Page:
The Tenth Circuit Court of Appeals published its opinion in United States v. Chavez on Wednesday, November 13, 2013.
Reydecel Chavez was charged with being a felon in possession of a firearm, being an illegal alien in possession of a firearm, and reentry of a removed alien. Chavez was found incompetent to stand trial and he refused antipsychotic medication that would render him competent. The district court ordered Chavez to be involuntarily medicated.
Under United States v. Sell, “the government may involuntarily administer drugs to a mentally ill, non-dangerous defendant in order to render him competent to stand trial only upon a four-part showing. The government must establish that: (1) “important governmental interests are at stake;” (2) the “involuntary medication will significantly further” those interests; (3) the “involuntary medication is necessary to further those interests,” e.g., less intrusive alternative treatments are unlikely to be effective; and (4) the administration of the medication is “medically appropriate” and in the defendant’s best medical interests.”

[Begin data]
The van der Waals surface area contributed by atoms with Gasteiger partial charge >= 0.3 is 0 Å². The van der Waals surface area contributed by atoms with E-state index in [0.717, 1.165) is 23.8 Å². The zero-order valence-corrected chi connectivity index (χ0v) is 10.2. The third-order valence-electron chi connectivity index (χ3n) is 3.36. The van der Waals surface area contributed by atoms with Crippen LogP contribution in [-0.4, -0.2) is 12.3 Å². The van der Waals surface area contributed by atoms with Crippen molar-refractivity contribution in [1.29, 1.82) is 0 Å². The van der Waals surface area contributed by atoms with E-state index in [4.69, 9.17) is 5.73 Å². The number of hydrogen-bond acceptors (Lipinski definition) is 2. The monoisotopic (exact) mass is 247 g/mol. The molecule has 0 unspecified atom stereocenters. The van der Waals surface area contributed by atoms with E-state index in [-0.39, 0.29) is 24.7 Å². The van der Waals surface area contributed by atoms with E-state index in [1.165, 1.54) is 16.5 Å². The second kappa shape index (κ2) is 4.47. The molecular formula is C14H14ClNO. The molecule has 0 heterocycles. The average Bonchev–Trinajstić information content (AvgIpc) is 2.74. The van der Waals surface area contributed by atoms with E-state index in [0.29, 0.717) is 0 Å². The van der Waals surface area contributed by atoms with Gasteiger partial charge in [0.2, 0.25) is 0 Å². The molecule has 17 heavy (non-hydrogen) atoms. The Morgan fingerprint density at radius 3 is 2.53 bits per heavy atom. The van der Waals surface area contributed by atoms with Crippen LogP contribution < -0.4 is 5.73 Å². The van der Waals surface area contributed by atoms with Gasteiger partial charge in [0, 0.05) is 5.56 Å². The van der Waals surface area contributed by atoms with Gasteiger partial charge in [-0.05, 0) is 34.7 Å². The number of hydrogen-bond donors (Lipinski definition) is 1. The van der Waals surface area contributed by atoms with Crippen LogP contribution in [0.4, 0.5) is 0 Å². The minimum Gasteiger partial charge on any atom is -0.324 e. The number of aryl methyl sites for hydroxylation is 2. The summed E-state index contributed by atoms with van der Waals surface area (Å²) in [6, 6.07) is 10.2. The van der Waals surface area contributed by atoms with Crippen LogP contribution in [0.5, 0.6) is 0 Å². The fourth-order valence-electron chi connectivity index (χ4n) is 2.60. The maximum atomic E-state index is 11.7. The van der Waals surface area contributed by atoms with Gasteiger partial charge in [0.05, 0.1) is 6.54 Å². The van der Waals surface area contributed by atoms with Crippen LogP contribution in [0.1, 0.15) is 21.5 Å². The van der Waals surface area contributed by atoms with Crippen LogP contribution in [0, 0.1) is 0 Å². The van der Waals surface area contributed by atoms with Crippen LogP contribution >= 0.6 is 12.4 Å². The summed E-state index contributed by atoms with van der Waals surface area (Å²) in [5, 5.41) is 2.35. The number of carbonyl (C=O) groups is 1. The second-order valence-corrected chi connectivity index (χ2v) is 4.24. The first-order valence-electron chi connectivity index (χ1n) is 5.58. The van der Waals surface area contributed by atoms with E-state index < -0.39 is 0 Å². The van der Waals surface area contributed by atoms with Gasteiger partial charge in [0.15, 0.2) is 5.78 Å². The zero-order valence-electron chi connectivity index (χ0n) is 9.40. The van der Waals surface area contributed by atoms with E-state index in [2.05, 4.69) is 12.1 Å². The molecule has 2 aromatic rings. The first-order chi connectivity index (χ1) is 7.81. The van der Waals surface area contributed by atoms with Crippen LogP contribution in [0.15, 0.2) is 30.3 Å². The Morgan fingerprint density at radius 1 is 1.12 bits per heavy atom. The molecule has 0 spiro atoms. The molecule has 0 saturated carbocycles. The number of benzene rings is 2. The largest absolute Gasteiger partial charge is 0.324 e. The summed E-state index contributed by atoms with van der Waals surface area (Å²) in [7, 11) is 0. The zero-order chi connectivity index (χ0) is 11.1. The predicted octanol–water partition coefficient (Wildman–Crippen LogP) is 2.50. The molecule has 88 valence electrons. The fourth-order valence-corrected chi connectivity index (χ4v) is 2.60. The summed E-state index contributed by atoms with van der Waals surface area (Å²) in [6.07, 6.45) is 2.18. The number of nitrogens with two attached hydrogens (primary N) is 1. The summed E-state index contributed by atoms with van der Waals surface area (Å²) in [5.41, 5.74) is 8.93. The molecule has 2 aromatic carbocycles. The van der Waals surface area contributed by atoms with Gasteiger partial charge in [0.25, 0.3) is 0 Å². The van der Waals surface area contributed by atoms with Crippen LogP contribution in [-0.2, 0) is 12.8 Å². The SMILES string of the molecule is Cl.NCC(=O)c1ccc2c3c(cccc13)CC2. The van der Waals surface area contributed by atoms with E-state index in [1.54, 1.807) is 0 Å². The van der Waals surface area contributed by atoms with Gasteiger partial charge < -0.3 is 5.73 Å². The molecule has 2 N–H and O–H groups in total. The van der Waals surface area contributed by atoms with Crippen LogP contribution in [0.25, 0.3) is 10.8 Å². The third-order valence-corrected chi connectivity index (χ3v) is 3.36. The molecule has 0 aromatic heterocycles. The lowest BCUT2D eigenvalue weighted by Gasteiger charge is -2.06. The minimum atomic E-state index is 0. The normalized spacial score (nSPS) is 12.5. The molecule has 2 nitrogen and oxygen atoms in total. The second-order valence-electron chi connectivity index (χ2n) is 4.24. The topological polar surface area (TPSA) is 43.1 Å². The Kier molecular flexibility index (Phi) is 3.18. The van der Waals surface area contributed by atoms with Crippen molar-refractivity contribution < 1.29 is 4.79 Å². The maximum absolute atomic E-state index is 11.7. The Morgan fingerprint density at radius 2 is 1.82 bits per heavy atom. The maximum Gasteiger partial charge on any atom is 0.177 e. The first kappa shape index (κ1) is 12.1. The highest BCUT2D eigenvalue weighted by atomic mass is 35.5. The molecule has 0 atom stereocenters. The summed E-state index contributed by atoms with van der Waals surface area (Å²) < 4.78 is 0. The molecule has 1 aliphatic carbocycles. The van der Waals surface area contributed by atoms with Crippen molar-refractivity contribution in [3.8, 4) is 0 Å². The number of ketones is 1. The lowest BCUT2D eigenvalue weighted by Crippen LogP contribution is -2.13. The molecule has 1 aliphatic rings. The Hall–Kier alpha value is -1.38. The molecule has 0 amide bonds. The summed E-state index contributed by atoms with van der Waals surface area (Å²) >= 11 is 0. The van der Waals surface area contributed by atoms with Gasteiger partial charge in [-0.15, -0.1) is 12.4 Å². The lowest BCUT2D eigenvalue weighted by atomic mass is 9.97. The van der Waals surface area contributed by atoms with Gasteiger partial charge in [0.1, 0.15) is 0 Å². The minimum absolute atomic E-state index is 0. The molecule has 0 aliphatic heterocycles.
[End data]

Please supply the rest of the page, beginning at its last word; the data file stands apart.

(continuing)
Chavez argued that the lack of an individualized treatment plan could not satisfy the requirements of Sell. The Tenth Circuit agreed and held that “an order to involuntarily medicate a non-dangerous defendant solely in order to render him competent to stand trial must specify which medications might be administered and their maximum dosages.” Without this information, a court could not be sure any side effects would be unlikely to significantly interfere with the defendant’s ability to assist in his trial defense, or that the medication is medically appropriate. The court held that a list of possible medications and their maximum dosages was adequate because medical staff require flexibility to provide effective treatment.
The court vacated the district court’s order and remanded for further proceedings.